Fast forward 80 years and the grand-daughter of the Portuguese immigrants now owns the farm-house.
A term that the people in this part of Canada use readily is severed. They all talk about how the farm-house has been severed. This means that the house and some added land is separated from the larger acreage and sold. (The original Crown deeds, in this part of Upper Canada, were 150 acres.) Rainer and Lynne’s house was severed from the farm land that surrounds it. And to add one more twist, the house that Lynne’s dad and his wife lives in, is the same house that his wife was born in and grew up in. The house was severed and they bought the farm-house from her family – the Howies. The property includes the original barn with the R. Howie name on it.
It become clear that the community, in this farm region, has many families that have been in the area for generations. The families have intermarried and consolidated and re-divided the original Crown deeds to create a new patch-work of farms.
The inter-connectedness reminds me of the hill-towns in Calabria. Just as Lynne can point to all the families that are inter-connected in Harrow, I can point to all the families that are inter-connected in Aprigliano.
This is one of my favorite images – Seane, Connie and Christian.
The light-green finger, the white tank-top, the blue hair-clip, the black hollow, the sun tanned shoulders, the brown T, the yellow-green leaves, the grey culvert, and the checker-board shadows; Sean protecting, Connie leaning, Christian walking over; serendipity.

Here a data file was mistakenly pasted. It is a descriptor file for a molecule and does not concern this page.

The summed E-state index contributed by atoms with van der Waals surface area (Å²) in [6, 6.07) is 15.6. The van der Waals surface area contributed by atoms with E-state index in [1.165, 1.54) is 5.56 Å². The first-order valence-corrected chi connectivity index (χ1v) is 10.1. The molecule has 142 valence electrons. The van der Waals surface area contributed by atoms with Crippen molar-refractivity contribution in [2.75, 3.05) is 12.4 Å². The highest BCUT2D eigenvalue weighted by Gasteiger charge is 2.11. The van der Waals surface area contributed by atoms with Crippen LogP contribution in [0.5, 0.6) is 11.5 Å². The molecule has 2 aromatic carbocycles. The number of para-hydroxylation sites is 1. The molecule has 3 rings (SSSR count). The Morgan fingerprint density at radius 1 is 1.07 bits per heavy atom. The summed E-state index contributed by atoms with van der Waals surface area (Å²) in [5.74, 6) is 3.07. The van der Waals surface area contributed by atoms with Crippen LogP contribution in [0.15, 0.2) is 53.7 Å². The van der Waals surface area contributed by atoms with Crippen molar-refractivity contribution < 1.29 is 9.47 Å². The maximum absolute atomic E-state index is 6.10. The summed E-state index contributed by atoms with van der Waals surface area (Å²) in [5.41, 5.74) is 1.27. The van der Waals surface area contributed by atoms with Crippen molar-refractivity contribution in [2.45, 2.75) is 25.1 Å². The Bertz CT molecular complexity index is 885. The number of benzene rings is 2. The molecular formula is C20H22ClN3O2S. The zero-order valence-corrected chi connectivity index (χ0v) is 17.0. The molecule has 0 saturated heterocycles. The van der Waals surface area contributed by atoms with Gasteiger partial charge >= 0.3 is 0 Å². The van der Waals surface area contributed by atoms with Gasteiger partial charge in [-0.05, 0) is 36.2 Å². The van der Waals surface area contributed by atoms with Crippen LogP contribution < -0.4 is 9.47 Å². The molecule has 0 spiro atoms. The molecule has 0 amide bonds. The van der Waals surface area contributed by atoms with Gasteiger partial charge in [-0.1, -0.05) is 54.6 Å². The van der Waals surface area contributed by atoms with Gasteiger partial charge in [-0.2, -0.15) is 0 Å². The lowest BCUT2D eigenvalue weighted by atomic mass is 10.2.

Northern Ontario, in early August, still has a summer sun. The evenings are deep-red and soft. Twilight lingers.
It was Christian’s birthday, we had just finished eating and went walking in the evening light; three of us led by an adventurous aunt.
When they got to the culvert, they walked right out onto it. As the reporter and interpreter, I can assign motivation and action to the characters in the image – Connie needs to see what is in the water; Sean is hesitant and cautious; she’s trying to make sure her aunt doesn’t tip into the stream; Christian meanders; the uncle stays back, pushing the shutter-release.
In lieu of Italy, I spent a week in northern Michigan. Actually on the north-eastern shore of Lake Michigan. The area is nothing like Northern Ontario and the other Great Lakes. It has dunes, sandy beaches, resorts, cherry orchards, golf-courses and cultivated pine-groves. The image on the left is Dom, Alyssa, Mary and Daniel getting ready to climb the dune in the National Lakeshore Park.
It was a surprise to find National Lakeshore, I had no idea that the east coast of Lake Michigan is protected parkland. (In all the years that I’ve been traveling through Michigan, this is the first time that I ever visited the eastern shores of the Lake.)
I always assumed that Lake Michigan would be much like the other Great Lakes rocky and rugged. Instead it’s sand and gentle, rolling hills. It’s fields of sunflowers and beautifully manicured greens. It’s farmland and orchards. It’s the refuge of the car-manufacturing gentry escaping the industrial south for the dunes and shores of the “up-north”.
One of the things I enjoyed best about the trip was spending time with Daniel and Alyssa. The image on the right is a reflection – Daniel is being an eighth-grader and messing with his sister. (I’m glad to see Alyssa is still patient. Hope it lasts.) The five of us – Mary, Dom, Daniel and Alyssa – decided to spend an evening walking the downtown. The children and I ate gelato, dissed the tourists and mugged in every window.